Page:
For lawyers, things just aren’t what they used to be. A lot has changed over the past 20 years, and the pandemic has only accelerated the pace of change. Between mobile phones, cloud-based legal software, and artificial intelligence, the tools that lawyers use to get the job done look very different than they did at the turn of the century.
One of the primary areas where technology first affected the day-to-day practice of law was legal research. When I graduated from law school in 1995, we were just beginning to use CD-ROMS (remember those?) to conduct legal research. Within a few years, legal research transitioned to online, and lawyers were able to conduct research from any computer, whether at work or at home.
From there, advances in legal research came steadily, but slowly — until about five years ago. That’s when artificial intelligence tools, such as data analytics and natural language processing, became increasingly common and were soon incorporated into legal research tools. Those advances greatly improved legal research, but arguably increased its complexity, since so many different platforms and legal research tools, both free and fee-based, are now available to lawyers.
That’s where “A Short & Happy Guide to Advanced Legal Research,” authored by Ann Walsh Long comes in. When I received my complimentary copy of this book for review purposes, I quickly discovered that it’s exactly what the title suggests: a “how to” of legal research that provides an overview of the vast array of legal research tools available to litigators at each stage of a case.
Two stand-out features of this book are the breadth of coverage and its format. It includes information about a variety of free online tools, including public records databases, newsletters, and encyclopedias, and case law and statutes. Also covered in depth are a vast assortment of fee-based legal research tools, ranging from more traditional case law and statutory research tools to cutting edge AI-based legal research and data analytics software.
The way in which this information is provided is part of what makes this book so useful. First, there’s the format of each chapter. As explained in the introduction, different firms have different needs — and resources — and the structure of each chapter reflects that reality:
Like so many things in life, legal research requires choices. When you have more time than money, you can look for good and cheap resources. When you have more money than time you can look for good and fast resources. The resources I discuss in this book are all good, but many are not cheap. In each chapter, I will provide a comparison chart of good, cheap, and fast resources. When a resource is cheap, it is free or low-cost. When a resource is fast, it is available online from your desktop or provides a comparably huge savings in time.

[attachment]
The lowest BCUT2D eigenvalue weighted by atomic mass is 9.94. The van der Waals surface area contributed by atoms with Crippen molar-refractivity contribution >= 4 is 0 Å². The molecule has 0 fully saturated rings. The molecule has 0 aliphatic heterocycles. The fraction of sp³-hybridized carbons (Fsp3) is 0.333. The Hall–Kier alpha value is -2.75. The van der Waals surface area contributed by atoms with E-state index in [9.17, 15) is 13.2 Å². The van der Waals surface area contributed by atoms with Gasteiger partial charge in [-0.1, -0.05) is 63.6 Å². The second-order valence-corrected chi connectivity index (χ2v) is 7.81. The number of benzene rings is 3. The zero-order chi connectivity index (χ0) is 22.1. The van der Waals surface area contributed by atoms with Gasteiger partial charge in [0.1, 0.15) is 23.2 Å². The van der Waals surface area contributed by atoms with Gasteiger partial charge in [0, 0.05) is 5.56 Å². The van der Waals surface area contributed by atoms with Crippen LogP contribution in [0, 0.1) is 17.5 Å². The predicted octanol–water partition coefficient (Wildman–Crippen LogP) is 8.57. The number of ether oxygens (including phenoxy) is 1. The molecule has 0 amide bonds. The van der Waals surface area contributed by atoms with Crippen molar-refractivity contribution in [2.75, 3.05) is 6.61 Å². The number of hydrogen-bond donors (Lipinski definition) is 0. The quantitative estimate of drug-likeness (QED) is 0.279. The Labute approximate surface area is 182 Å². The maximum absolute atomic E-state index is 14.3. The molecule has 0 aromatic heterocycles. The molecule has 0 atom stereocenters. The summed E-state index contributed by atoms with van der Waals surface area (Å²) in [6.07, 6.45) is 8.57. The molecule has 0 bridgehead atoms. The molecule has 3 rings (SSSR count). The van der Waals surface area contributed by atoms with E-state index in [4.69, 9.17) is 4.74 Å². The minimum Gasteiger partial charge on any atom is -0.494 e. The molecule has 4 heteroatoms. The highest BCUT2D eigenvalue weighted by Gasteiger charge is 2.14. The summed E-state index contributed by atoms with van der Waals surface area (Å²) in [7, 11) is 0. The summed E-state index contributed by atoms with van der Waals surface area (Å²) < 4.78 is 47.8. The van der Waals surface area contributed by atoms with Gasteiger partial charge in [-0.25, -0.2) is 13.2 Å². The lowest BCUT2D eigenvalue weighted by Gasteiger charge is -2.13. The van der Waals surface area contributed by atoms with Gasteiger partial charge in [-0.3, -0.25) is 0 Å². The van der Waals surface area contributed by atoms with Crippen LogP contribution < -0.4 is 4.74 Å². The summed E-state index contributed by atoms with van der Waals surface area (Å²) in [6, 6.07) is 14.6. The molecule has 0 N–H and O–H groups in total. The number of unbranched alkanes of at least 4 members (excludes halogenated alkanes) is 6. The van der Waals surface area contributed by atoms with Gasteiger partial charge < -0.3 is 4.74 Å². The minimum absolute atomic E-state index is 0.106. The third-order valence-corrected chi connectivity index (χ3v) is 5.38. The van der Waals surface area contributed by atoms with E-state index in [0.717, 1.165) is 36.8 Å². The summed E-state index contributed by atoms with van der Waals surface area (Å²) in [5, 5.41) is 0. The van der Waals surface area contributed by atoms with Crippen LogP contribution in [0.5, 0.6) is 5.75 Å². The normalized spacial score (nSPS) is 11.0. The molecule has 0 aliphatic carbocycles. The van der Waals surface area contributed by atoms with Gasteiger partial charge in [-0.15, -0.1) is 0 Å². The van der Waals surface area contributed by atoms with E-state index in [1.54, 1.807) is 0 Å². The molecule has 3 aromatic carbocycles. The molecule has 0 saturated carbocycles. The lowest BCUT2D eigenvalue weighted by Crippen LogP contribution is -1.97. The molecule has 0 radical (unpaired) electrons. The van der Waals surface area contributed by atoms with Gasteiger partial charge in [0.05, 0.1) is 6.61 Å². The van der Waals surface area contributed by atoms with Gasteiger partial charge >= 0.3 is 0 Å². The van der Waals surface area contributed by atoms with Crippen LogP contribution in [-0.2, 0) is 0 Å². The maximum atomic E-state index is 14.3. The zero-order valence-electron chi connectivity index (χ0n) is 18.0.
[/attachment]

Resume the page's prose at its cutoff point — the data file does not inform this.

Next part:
Also significant is the way that the book is organized. The first and last two chapters address: 1) the top five questions to ask before beginning legal research, 2) the ethics of online legal research, and 3) upper-level writing legal research. The remaining chapters are each focused on the different stages of a case, the questions you’ll need to ask during that phase of the case, and the legal research resources available that could prove useful in answering those questions:
- Chapter 2. Litigation Phase I: Case Assessment Part 1: Is There a Valid Cause of Action?
- Chapter 3. Litigation Phase I: Case Assessment Part 2: Is the Issue Worth Pursuing?
- Chapter 4. Litigation Phase II: Discovery and Investigation
- Chapter 5. Litigation Phase III: Pretrial Action Finding Pleadings, Motions, and Briefs
Another notable aspect of this book is its up-to-date coverage of AI-based legal research tools. In the relevant chapters, applicable AI software programs are covered, with a discussion of the functionality of the software and why it’s useful in that context. The AI legal research tools discussed include:
- Fastcase’s Docket Alarm and Analytics Workbench
- Lexis Advance Litigation Profile Suite and Lex Machina
- Westlaw Edge Litigation Analytics
- Bloomberg Law Trackers
- LexisNexis Context
- Westlaw Profiler and Thomson Reuters Expert Witness Service
- Bloomberg Law Litigation Analytics
- Casetext CARA
- Judicata’s Clerk
So whether you’re a seasoned attorney who needs to brush up on the latest legal research tools or a law student just starting out, there’s something in this book for everyone. Legal research is in the midst of a new wave of change, in large part driven by AI software, so why not get in front of it by investing in this book? At just $22, you’ve got very little to lose and lots to gain.
Editor’s Note – This article is published with the author’s permission with first publication Above The Law blog.